We had our MFE meeting wednesday, and my DD qualified for special ed under the "cognitive disability" category. She is now spending homeroom,science and social studies (both modified to pass/fail based on key concepts) in the general ed class. She spends most of the day in 2 special ed classes, the main room she works on math,reading, daily living skills and the second class she works on social skills. She has modified PE,Art, and Music. She also has speech therapy and Occupational Therapy. She will move on to 3rd grade next year, although her report cards will always be "N's" we will get the progress reports from all the special services to show her progress. She is really excited and enjoying all the new classes. I am really pumped because we can see all the progress she is making at the school. She finaly learned to write her last name and is working hard to count to 100 and to 50 by 5's..its a really slow process, but she's doing her best and we are just so happy that shes taking the baby steps she is!

R is doing great, he wishes school was full time, but hes amazing us with all the stuff he already knows! Once he "got" reading he took off, and now hes reading at a 2nd grade level (he's in K) he really loves the art projects and fun stuff they do. He now wants to be a teacher when he grows up.

The kids are keeping me very busy with field trips, field days, and presentations coming up next month. Time is FLYING!

I am soooo glad we moved to this district, I have a feeling in the old district the kids would have never gotten the attention or the challenges they need to keep them interested. DD was teased so bad at the other school they had her convinced she had head lice and it was going to kill her so she was really losing an interest in even going. DS was so bored with the work and said all his teacher did was yell at the other kids for acting up.

All in all we are happy with the transition, and at this point don't have any plans on returning to homeschooling next year. For us at least the challenges with DD were very rough when having DS at home who needed more then we were able to give him at that point. I do miss having them home sometimes, but then I think about it, and its the best for all of us.
post #88 of 101
I'll never catch up so I am just jumping in.

ALittleBitCrunchy, we straddle the lines and have had similar issues with homeschool groups based on religion, not my working. I'll agree with the emotionally draining part and a jumble of feelings surrounding the whole thing but overall, things are better.

ds1 home for now
dd1 1 year in ps, dd2 started ps Feb 1, dd3 starting k in fall
ds2 age 2 and at home with me

My girls like school - it is all social for them. It is much as I expected which means some days I don't get it but whatever works, some day I am furious, some days I work to make it better, most days I am just glad my girls are happy and know that I still have some influence over who they are and who they are becoming. The teachers are fine, the principal would be better off working with older kids, the institutional apsects bother me most. We did it because homeschooling wasn't working between dd1 and me, dd2 is a much longer story. NOw it seems we are transitioning out of the homeschooling business for so many reasons.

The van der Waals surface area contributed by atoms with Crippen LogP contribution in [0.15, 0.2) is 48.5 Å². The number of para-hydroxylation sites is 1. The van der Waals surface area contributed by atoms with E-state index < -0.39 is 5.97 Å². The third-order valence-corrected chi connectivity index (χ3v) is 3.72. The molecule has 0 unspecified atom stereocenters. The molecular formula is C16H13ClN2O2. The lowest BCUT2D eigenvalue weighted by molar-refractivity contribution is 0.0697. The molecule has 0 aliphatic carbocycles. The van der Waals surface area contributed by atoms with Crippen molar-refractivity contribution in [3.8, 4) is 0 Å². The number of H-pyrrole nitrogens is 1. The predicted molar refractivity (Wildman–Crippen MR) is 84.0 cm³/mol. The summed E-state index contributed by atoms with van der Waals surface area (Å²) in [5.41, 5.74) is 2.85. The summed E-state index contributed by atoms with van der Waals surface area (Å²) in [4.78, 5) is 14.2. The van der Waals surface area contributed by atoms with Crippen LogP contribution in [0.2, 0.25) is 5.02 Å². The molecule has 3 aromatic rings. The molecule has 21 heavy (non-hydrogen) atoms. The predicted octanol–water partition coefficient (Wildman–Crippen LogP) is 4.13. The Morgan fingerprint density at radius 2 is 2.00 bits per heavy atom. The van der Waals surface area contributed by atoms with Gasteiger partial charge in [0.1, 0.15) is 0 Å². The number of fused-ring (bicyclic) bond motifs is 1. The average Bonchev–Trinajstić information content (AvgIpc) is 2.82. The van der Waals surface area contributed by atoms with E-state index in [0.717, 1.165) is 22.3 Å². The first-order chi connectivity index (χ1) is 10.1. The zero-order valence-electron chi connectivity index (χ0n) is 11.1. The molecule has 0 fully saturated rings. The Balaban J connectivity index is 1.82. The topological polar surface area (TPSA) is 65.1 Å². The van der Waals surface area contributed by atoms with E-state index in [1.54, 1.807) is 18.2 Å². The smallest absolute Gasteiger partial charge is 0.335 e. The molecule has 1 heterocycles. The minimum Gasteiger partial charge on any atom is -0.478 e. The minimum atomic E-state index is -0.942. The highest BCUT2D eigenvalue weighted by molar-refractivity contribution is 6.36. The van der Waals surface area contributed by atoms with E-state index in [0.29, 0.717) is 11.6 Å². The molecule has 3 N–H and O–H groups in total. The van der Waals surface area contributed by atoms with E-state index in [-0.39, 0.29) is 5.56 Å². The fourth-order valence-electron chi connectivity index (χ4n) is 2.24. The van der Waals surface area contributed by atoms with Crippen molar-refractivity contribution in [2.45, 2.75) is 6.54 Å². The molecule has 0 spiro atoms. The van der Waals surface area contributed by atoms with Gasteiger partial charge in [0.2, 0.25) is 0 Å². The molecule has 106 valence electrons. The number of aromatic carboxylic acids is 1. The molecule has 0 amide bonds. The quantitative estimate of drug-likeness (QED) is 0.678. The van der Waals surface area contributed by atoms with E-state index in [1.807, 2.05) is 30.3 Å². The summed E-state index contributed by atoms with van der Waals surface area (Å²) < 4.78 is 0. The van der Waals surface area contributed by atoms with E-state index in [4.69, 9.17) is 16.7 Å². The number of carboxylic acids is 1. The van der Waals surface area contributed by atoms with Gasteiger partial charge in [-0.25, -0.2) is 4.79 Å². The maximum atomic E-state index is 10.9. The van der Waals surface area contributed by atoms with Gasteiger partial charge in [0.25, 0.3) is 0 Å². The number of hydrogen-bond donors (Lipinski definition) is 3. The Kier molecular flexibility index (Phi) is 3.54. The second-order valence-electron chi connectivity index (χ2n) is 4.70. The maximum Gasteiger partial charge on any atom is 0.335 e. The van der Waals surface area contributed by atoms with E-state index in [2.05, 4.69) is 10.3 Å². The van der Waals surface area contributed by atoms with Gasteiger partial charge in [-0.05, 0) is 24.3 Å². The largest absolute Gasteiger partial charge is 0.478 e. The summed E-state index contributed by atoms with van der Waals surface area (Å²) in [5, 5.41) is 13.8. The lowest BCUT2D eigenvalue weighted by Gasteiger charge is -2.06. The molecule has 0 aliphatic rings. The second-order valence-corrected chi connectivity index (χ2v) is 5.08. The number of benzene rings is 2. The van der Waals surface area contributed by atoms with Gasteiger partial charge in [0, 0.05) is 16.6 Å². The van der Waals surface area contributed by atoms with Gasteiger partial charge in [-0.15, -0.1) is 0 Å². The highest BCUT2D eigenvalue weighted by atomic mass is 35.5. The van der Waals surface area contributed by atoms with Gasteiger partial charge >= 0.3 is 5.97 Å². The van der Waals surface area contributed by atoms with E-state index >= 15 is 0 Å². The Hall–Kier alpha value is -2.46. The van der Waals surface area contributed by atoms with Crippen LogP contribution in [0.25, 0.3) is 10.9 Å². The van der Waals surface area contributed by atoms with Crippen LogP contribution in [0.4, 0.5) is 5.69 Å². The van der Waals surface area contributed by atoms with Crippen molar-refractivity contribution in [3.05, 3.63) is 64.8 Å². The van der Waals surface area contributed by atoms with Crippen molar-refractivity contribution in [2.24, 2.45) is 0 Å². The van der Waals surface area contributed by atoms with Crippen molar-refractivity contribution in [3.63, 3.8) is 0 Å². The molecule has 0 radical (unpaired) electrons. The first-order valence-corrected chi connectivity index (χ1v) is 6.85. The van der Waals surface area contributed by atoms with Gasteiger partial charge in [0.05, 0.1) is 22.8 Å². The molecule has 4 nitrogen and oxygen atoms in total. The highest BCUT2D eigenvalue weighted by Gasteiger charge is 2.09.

post #89 of 101
We're wrapping up the end of the year here, which is causing alot of pining for HS'ing in both kids as this time of year they were so happy to be outside and doing lots of field trips, hiking and such. DD is generally happy in school...it's social for her but she likes some of her classes alot and a few of the teachers. She thinks she'll go back in the fall (8th). However, when she is around certain HS friends we still hang around, she really walks that proverbial fence about what to do.

DS will most likely go back to homeschooling in the fall. His foray into public school wasn't as enthusiastic or successful (in social and emotional ways, academically he's tops) it's caused quite alot of anxiety. I no longer buy into the theory that kids on the autism spectrum or ADHD children NEED to go to school for social reasons.

I have mixed feelings. I like the me/alone/quiet time. Though, looking at the situation, it's not worth what he endures on a daily basis.
post #90 of 101
Thread Starter 
Quote:
Originally Posted by Sneezykids View Post
DS will most likely go back to homeschooling in the fall. His foray into public school wasn't as enthusiastic or successful (in social and emotional ways, academically he's tops) it's caused quite alot of anxiety. I no longer buy into the theory that kids on the autism spectrum or ADHD children NEED to go to school for social reasons.
What are you going to do for him social? My older DD is on the autism spectrum and we will never go back to homeschooling her. It is completley socially isolating for her because no one bothers to speak to her. (I'm pretty annoyed at the entire homeschooling world and all the hype). Her school as been awesome and the teachers have REALLY worked to draw her in.

Every situation is different, but I'm curious because I could never find a way to meet my DDs complex social needs via homeschooling, and yet school isn't a perfect fit either. She currently attends school on a reduced schedule, which really helps with her sensory stuff.